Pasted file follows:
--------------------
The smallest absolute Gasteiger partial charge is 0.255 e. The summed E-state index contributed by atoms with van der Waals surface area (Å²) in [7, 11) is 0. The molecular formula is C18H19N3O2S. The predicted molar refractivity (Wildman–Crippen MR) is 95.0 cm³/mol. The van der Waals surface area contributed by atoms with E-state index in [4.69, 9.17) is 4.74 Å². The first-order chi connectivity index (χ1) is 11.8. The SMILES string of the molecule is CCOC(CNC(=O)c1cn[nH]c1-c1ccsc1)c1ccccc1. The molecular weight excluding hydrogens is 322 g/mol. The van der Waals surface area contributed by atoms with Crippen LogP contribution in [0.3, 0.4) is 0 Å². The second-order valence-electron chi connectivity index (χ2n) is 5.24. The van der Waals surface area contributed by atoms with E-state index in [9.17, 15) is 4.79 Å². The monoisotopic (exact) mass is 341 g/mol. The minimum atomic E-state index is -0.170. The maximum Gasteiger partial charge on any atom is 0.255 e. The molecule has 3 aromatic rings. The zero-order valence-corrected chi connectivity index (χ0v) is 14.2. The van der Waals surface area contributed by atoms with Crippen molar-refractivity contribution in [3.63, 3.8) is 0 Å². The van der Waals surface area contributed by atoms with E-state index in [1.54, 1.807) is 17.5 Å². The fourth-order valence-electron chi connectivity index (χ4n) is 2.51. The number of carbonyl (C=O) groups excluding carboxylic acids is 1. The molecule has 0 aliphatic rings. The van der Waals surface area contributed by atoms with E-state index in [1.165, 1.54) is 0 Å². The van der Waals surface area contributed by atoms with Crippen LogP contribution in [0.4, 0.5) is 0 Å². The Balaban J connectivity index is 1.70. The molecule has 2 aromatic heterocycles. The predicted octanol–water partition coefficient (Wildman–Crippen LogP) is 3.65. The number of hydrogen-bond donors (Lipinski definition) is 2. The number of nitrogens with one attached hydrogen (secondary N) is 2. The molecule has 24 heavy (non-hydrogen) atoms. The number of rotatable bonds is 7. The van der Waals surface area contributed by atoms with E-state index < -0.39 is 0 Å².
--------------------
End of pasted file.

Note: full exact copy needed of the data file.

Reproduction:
The smallest absolute Gasteiger partial charge is 0.255 e. The summed E-state index contributed by atoms with van der Waals surface area (Å²) in [7, 11) is 0. The molecular formula is C18H19N3O2S. The predicted molar refractivity (Wildman–Crippen MR) is 95.0 cm³/mol. The van der Waals surface area contributed by atoms with E-state index in [4.69, 9.17) is 4.74 Å². The first-order chi connectivity index (χ1) is 11.8. The SMILES string of the molecule is CCOC(CNC(=O)c1cn[nH]c1-c1ccsc1)c1ccccc1. The molecular weight excluding hydrogens is 322 g/mol. The van der Waals surface area contributed by atoms with Crippen LogP contribution in [0.3, 0.4) is 0 Å². The second-order valence-electron chi connectivity index (χ2n) is 5.24. The van der Waals surface area contributed by atoms with E-state index in [9.17, 15) is 4.79 Å². The monoisotopic (exact) mass is 341 g/mol. The minimum atomic E-state index is -0.170. The maximum Gasteiger partial charge on any atom is 0.255 e. The molecule has 3 aromatic rings. The zero-order valence-corrected chi connectivity index (χ0v) is 14.2. The van der Waals surface area contributed by atoms with Crippen molar-refractivity contribution in [3.63, 3.8) is 0 Å². The van der Waals surface area contributed by atoms with E-state index in [1.54, 1.807) is 17.5 Å². The fourth-order valence-electron chi connectivity index (χ4n) is 2.51. The number of carbonyl (C=O) groups excluding carboxylic acids is 1. The molecule has 0 aliphatic rings. The van der Waals surface area contributed by atoms with E-state index in [1.165, 1.54) is 0 Å². The van der Waals surface area contributed by atoms with Crippen LogP contribution in [0.4, 0.5) is 0 Å². The Balaban J connectivity index is 1.70. The molecule has 2 aromatic heterocycles. The predicted octanol–water partition coefficient (Wildman–Crippen LogP) is 3.65. The number of hydrogen-bond donors (Lipinski definition) is 2. The number of nitrogens with one attached hydrogen (secondary N) is 2. The molecule has 24 heavy (non-hydrogen) atoms. The number of rotatable bonds is 7. The van der Waals surface area contributed by atoms with E-state index < -0.39 is 0 Å².